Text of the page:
Faith in the darkness

Young beautiful girl emotionally prays to the god of a wind

“But when the Son of Man comes will he find faith on the earth?” Luke 18:8

I’ve struggled to write a blog recently as I have felt overwhelmed by the fact that a huge amount of women are now ministering in churches in places of authority, leadership and teaching. Not just overwhelmed by the sheer volume, but, if I am true to myself, the huge dilemma it raises in the choices that I feel I need to make in the light of what I believe God is saying in and through His word, and how I am to live out my own conviction with the tide continuing to flow in the other direction.

As I have said before, I would much prefer an easy life, agreeing with everyone and everything and not causing any waves. I generally go back and forth in my mind, in the midst of conflict and dilemma, sifting through and weighing up all of the arguments, and asking so many times…. does it really matter that much to take a stand against something such as women teaching in the church? Aren’t there more important issues to be addressing at this time than this one? Why not concentrate on just reaching out to the lost who are facing an eternity without the Lord? What about all the other parts of scripture that are just as important? Why risk being misunderstood and rejected or even worse hurting other people’s feelings for a seemingly ‘lesser’ subject?

I can say from the bottom of my heart that taking this stand against women teaching in churches or having authority over men is not something one does lightly, like putting the kettle on for a cup of tea or coffee. It is not without deep concern or love, or witnessing the many sincere women out there who are ministering in the role of leadership. At some point along the way, a heart-wrenching decision has to be made, a choice between pleasing man or pleasing God. Either we need to take His word seriously in the divine order He has set for mankind and submit ourselves to it or we overthrow it and say in effect to the creator of the universe, ‘Lord, your word doesn’t really matter anymore, does it?’. How can it be any other way in the long-term when we are faced with the choice of either continuing in agreement with something that goes against His word or realigning ourselves and seeking to follow His way of doing things? It is after all His kingdom.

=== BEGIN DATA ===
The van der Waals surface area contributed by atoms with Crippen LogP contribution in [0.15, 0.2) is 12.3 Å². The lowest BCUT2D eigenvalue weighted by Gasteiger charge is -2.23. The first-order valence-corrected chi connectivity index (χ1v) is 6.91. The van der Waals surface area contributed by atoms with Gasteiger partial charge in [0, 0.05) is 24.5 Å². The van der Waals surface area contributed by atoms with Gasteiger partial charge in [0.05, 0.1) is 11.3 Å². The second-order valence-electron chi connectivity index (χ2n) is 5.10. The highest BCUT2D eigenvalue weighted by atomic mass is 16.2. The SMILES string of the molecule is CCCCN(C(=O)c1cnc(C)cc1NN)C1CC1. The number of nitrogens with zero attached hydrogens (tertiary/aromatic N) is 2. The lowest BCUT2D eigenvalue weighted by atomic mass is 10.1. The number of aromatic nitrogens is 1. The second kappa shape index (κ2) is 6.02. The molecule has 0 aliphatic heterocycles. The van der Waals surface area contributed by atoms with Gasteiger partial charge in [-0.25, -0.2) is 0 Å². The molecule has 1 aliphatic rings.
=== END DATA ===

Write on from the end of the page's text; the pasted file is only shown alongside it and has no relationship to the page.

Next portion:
Last week my husband and I attended a funeral of a close relative of his. The service was held in the chapel at a crematorium and just before we went in, as we waited amongst friends and family whilst the coffin was being carried from the car, we realised that a woman priest would be presiding. This presented a dilemma for us given our conviction about God’s word and how He has been speaking to us. Probably in both our minds we were processing and praying about the situation asking if we should just ‘go with the flow’, attend the service out of respect and honour for a precious dead relative, and not run the risk of hurting anyone’s feelings in the family or if we should live by our conviction, not go into the service and honour God and His word in this matter? Was it right to take such a stand in such difficult circumstances?